Guest Opinion | Doctor is in: Breast Health: Self-Awareness is Important for All Ages

Breast health is important at any age and having breast self-awareness allows you to know what to look for and when to seek help.

According to the American Cancer Society (ACS), breast cancer is the most diagnosed type of cancer and the second most common cause of cancer-related deaths in women, in the U.S.  In honor of breast cancer awareness month, we would like to share general breast health tips. Breast issues can be seen at any age. We will discuss common breast problems, breast self-awareness, and when to contact your health care provider.

1. Common breast problems

It is normal for your breasts to change throughout your lifetime. Noticing a change can be scary, but it’s important to know that most breast problems in a woman’s lifetime are not caused by breast cancer. Common breast problems that may bring a patient in to see a health care provider include lumps or pain, nipple discharge, new nipple inversion, and skin changes.

2. How to have breast self-awareness

While the ACS does not recommend regular clinical or self-breast exams as part of cancer screening, the following can help with breast self-awareness: Know what is normal for you, know your personal risk (more below), and know when to talk to your provider.

A self-exam only takes a couple minutes and can be done once a month. Visually inspect your breasts and take note if there is any swelling or changes in the shape, skin, or nipples. Feel your breasts and take note of any lumps, thick spots, rashes, tenderness, or other noticeable changes. Check for any nipple discharge by squeezing the nipple. The point of this exam is for you to know what your breasts look and feel like normally, so that if there is a change you will notice.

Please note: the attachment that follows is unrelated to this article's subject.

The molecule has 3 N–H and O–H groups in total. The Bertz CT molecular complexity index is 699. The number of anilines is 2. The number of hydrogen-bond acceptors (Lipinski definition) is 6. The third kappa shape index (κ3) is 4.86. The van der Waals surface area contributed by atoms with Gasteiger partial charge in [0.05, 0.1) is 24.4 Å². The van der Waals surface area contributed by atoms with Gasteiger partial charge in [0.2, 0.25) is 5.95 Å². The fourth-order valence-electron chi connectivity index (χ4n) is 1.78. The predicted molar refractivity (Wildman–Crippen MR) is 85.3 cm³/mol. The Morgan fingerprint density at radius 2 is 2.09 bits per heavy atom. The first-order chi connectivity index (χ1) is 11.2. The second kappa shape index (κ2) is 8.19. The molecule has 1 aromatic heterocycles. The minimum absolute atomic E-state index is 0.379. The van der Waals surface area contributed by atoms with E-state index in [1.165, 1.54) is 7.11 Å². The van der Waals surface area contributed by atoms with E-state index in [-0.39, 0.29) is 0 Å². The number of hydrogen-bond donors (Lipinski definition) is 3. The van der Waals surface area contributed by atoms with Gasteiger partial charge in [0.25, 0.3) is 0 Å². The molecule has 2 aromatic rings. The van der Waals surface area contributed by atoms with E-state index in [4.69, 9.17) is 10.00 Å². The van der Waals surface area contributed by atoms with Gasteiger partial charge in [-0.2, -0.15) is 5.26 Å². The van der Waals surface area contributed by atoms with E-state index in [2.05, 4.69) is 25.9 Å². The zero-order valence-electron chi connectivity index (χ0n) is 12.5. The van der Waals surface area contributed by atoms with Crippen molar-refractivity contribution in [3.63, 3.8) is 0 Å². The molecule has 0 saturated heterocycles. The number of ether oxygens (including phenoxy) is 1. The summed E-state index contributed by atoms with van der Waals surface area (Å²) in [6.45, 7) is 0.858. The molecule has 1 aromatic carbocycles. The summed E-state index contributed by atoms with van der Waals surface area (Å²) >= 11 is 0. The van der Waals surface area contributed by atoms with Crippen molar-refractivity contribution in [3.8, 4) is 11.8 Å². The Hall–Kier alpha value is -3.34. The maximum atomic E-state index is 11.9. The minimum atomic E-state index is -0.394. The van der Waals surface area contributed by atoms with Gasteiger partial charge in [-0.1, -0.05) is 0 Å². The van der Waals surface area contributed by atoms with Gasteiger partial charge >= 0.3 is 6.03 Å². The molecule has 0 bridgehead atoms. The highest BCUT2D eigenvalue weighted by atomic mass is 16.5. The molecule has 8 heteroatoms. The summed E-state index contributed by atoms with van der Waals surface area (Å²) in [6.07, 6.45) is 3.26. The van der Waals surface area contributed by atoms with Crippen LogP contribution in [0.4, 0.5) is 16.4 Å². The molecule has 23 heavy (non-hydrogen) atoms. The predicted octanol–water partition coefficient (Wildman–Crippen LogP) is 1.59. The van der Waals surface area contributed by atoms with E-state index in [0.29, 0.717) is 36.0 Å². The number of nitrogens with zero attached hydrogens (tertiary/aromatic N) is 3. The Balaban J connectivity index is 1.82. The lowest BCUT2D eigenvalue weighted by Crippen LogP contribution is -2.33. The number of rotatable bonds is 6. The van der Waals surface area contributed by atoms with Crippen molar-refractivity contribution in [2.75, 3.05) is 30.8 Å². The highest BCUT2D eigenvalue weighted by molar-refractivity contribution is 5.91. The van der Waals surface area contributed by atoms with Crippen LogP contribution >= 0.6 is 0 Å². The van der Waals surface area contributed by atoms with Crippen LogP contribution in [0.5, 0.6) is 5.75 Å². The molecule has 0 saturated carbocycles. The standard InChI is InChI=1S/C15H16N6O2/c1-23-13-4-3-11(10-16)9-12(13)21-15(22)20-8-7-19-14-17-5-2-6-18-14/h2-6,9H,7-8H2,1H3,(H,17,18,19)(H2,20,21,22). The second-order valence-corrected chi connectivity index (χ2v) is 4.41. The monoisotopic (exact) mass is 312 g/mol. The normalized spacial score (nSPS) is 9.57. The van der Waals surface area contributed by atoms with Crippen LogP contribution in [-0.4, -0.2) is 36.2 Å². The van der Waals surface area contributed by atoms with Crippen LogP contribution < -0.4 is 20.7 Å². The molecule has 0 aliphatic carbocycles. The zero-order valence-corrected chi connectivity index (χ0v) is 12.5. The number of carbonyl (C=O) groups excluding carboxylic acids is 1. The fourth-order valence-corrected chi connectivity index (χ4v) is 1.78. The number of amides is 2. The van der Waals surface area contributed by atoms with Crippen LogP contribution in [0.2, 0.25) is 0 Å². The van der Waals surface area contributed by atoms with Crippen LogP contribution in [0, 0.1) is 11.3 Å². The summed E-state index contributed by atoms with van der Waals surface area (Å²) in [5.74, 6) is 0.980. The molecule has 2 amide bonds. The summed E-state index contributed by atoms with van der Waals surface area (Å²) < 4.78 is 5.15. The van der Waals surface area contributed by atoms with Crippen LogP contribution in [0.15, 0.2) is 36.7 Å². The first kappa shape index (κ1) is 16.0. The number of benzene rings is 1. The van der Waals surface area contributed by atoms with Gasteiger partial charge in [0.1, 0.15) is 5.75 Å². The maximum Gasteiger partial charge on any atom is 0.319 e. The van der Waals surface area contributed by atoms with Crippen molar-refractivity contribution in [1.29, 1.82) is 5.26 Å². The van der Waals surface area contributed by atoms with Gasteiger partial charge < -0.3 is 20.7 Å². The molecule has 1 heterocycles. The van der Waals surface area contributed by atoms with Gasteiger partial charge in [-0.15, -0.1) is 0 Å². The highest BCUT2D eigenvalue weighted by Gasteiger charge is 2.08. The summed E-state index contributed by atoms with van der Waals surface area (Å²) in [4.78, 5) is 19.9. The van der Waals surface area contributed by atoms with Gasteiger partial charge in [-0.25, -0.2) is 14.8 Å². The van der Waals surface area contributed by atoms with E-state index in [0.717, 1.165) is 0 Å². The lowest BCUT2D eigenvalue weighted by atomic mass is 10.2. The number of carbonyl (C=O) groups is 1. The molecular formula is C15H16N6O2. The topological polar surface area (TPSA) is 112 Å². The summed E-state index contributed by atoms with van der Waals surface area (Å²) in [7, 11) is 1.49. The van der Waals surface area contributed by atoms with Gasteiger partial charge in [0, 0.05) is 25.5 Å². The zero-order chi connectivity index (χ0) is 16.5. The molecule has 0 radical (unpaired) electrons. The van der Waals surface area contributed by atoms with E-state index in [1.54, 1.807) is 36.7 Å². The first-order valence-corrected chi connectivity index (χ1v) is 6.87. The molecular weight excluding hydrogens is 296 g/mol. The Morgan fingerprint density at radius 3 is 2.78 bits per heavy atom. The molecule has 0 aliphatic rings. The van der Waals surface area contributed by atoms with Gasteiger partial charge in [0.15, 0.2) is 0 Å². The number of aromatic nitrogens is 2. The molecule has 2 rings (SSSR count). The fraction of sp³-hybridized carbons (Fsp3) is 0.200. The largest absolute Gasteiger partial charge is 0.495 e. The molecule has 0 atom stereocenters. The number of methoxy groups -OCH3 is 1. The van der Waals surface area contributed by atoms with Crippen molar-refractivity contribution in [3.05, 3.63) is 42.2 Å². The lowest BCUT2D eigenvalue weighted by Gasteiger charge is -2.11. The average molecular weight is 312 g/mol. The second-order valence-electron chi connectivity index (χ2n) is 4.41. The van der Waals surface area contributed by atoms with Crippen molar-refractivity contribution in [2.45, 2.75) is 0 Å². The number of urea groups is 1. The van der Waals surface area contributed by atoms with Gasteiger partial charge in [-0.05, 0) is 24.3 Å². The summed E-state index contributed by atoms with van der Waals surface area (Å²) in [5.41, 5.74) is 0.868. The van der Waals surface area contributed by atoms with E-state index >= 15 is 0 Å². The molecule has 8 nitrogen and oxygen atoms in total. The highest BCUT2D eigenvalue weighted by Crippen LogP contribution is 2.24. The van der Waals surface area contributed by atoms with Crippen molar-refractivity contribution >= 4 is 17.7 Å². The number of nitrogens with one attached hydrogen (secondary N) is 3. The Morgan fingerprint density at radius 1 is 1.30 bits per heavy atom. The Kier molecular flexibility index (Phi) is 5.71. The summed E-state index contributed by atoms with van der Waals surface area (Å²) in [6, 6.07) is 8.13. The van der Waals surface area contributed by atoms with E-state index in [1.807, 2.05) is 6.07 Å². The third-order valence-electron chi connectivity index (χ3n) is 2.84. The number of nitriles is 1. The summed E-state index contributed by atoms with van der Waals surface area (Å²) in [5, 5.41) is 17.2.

The second part of breast self-awareness is to be aware of your personal risk factors for developing breast cancer. Risk factors are certain characteristics that are associated with an increased likelihood of developing a disease. The more risk factors you have, the higher the chances of developing breast cancer.

Risk factors for breast cancer include: being born female, older age (most breast cancers are found in women 55 years and older), certain gene changes, a family history of breast cancer, a personal history of breast cancer, smoking, and alcohol use. Risk factors and disease development can be a complex topic. If you have a known family history of cancers or breast/ovarian cancer, talk about this with your family and your health care provider.

3. When to talk to your health care provider

If you notice any changes in your breasts, make an appointment with your provider immediately. You should be evaluated as soon as you can. If an appointment is delayed for months, the problem could potentially get worse. Depending on your situation, a clinical appointment may be the only necessary step. Other times your provider will recommend imaging, lab tests, follow-up, or a referral to a specialist.

Breast health awareness can increase your chances of detecting breast cancer early. The ACS reports that if it is detected early, and in the localized stage, the 5-year relative survival rate is 99 percent. Visit University of Iowa Student Health to set up an appointment with a primary care provider today to discuss any breast concerns, and go to for more details.

         -Brooke M. Jennings, University of Iowa 4th year Medical Student

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